Staying safe in the great outdoors in winter

Staying safe in the great outdoors in winter

Whether you’re taking on a route you’ve done many times before or heading to a new trail for the first time, getting outside in winter is good for the mind, body, and soul. Exploring the great outdoors in winter is a great way to get a fresh new take on your surroundings. Not only does it allow you to stay active all year long, but it can be a very therapeutic experience.

But before you get too excited about exploring the winter wonderland outside your door, it’s important to take the right precautions and plan ahead to ensure you stay safe.

Check the weather

It sounds obvious but one of the most important things you can do when preparing for a wintry walk is to check the weather forecast. We are all aware that the weather in the UK can change at a moment’s notice so having an idea of what’s in store is vital. For those taking to the mountains, check the Met Office Mountain Forecast for updates. If you do find that the trail conditions are more dangerous due to the weather, it is always better to postpone the trip rather than to put yourself, and others who in a worst-case scenario would be rescuing you, at risk.

Dress appropriately for winter

As mentioned, the weather is unpredictable so it’s best to dress appropriately for the wintry weather. Invest in good quality winter clothing and learn the importance of properly layering your winter clothes (i.e. the purpose of the base layer, mid layer and outer layers when hiking).

Wear bright colours that aren’t typically found in nature to help you stand out from your surroundings so that if you were to get into difficulty, rescuers could locate you and get you to safety easier.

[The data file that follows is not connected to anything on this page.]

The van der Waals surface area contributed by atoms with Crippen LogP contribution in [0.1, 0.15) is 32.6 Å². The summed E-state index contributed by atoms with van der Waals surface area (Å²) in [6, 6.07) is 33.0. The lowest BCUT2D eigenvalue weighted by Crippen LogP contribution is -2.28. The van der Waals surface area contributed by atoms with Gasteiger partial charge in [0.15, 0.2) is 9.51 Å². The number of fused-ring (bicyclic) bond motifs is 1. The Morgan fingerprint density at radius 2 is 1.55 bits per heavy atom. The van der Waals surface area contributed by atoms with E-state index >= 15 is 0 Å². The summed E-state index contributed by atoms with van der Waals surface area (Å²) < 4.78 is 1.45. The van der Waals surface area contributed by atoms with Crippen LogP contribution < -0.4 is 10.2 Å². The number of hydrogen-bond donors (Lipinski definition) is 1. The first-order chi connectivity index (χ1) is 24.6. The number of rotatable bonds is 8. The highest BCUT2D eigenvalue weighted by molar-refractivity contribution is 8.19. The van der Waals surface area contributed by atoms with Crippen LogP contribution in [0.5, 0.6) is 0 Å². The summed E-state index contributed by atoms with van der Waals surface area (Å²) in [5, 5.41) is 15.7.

Bring appropriate gear

As well as dressing appropriately from the offset, you should always carry extra layers that you can put on at any time. Remember that the temperature at the bottom of a mountain can be very different to that at the top, especially if you factor in wind chill. As well as this, it’s also handy to have a change of clothes should you unexpectedly get wet.

If you are going hiking in the snow, consider bringing the following items:

  • Snow shoes
  • Crampons
  • Poles
  • A head torch
  • A hand torch
  • Batteries
  • Fire starter kit
  • First aid kit
  • Emergency whistle

Even if you are familiar with the trail, remember to take a map and compass. Poor weather can result in reduced visibility, so having a map and compass to keep you going off the trail and getting lost is a must.

Take regular breaks to refuel

Being hydrated and alimented during your hike helps your body regulate temperature, which in winter is very important. In colder temperatures, our bodies burn more calories just to keep warm in addition to those exerted during exercise, so make sure to take regular breaks to keep your body fuelled. Even if you’re dressed appropriately for the winter, you can still break a sweat during a hike, so it’s important to replenish salt lost via sweating on your hike. Dried fruits, nuts, seeds, and salty snacks are a firm favourite for those frequenting hiking trails.[1]

Tell people where you are going and when they can expect you to return

Be sure to tell people who are not accompanying you on the hike key details, e.g., where you are going, who you are going with, the route you intend to take, what time they should expect you to be back, etc.

Bear in mind, if you are going for a hike in snow, the trail will likely take more time and effort than if you do it at other times of year, so make sure you factor that in to when you are due to return so you don’t cause unnecessary panic.